AUDL Throwers As NFL Quarterbacks

October 30, 2019
By Adam Ruffner

Deep in the heart of the AUDL offseason, and with the NFL season in full swing, it's time to talk passers, distributors, and dime tossers. Both leagues are stuffed with top throwing talent that showcases a variety of styles, and each league is better for them. These comparisons are meant to be loose sketches, and more closely associated with each player's throwing attributes, and not necessarily their history or pedigree. 

Harper Garvey // Aaron Rodgers

As a pure thrower, there's nobody quite like Harper Garvey. From the moment he stepped onto the AUDL field in 2017, he showcased an overwhelming combination of skill and audacity with the disc, lacing hucks to receivers in stride and uncorking gigantic hammers into tight coverage with confidence.

Like Rodgers, Garvey regularly makes throws that escape a proper peer or comparison; it's one thing to think you can throw a no-hesitation, 70-yard moonball, and another thing entirely to do it flawlessly in a game. Twice. And like Rodgers, Garvey has slowly refined his passing while limiting mistakes through his years as a pro, upping his completion rate from 89.80 percent as a rookie to 95.40 percent in 2019. 

Rowan McDonnell // Patrick Mahomes

MVP awards aside, what really links Rowan McDonnell and Mahomes is their ability to make unconventional throws look not only effective, but smart and artistic. You know that scoober you've been workshopping with your friends while tossing, that your coach would bench you for unleashing during a game? That's not just a saucy throw, that's a tool near the endzone. And by constantly tweaking and varying his throwing release angles, combined with his mobility, Rowan has essentially become kryptonite for double teams and defenses in the redzone. Greatness isn't only communicated in stats and winning, but in its ability to redefine what we consider possible.

But the true worth of their talent lies in weaponizing almost any teammate with their set of skills. Rowan can turn a standstill Breeze receiver into a feeder for his give-and-go looks, just as easily as he can launch the deep ball and make defenders cower.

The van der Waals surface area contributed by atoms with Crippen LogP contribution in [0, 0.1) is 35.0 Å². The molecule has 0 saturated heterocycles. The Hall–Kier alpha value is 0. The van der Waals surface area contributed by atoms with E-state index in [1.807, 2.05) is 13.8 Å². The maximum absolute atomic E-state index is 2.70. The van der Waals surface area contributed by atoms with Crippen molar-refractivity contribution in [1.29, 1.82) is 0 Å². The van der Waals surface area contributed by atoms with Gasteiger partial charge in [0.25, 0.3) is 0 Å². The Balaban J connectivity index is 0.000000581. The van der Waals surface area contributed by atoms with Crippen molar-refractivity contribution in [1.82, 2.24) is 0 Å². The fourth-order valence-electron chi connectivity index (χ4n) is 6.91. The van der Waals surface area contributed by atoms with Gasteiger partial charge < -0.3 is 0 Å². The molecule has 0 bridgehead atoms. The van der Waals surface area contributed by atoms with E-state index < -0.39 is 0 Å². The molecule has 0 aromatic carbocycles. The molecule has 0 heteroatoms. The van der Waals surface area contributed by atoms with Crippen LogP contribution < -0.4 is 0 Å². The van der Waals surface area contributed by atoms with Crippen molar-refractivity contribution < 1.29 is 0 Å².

Abe Coffin // Russ Wilson

In leagues where size can matter, skeptics are quick to use height as some kind of barometer for potential impact. Similar to Wilson, Abe Coffin is a clear refutation of that kind of thinking, as his quickness and field IQ allow him the freedom to get the disc virtually anywhere, anytime he wants.

What is often misunderstood about these two is just how damn good they are as pure throwers, particularly when they are mobile, and particularly in big games and moments. Coffin put on a clinic in the 2019 South Division Championship Game, shredding one of the best defenses in the AUDL with the ease of his smile. 

Pawel Janas // Drew Brees

Pawel Janas is on a historic run since entering the league three seasons ago, leading the AUDL in sheer passing volume while showcasing pinpoint precision. Like the NFL's all-time leading passer, Janas maintains a sterling efficiency while undertaking on a giant workload. Before 2017, no player had ever recorded 70 assists and 700+ completions in a single season. Janas has three straight, and has done so while completing a tidy 95.10 percent of his career 2559 throws. 

Janas' accuracy with the disc—and seemingly endless stamina in setting up his throws—lends itself naturally to a Brees-like, West Coast offense style attack that spreads touches and keeps the action moving. But make no mistake: When Janas is wanting to exploit the defense deep, he has one of the most powerful hucking games in the sport. 

Josh Klane // Kirk Cousins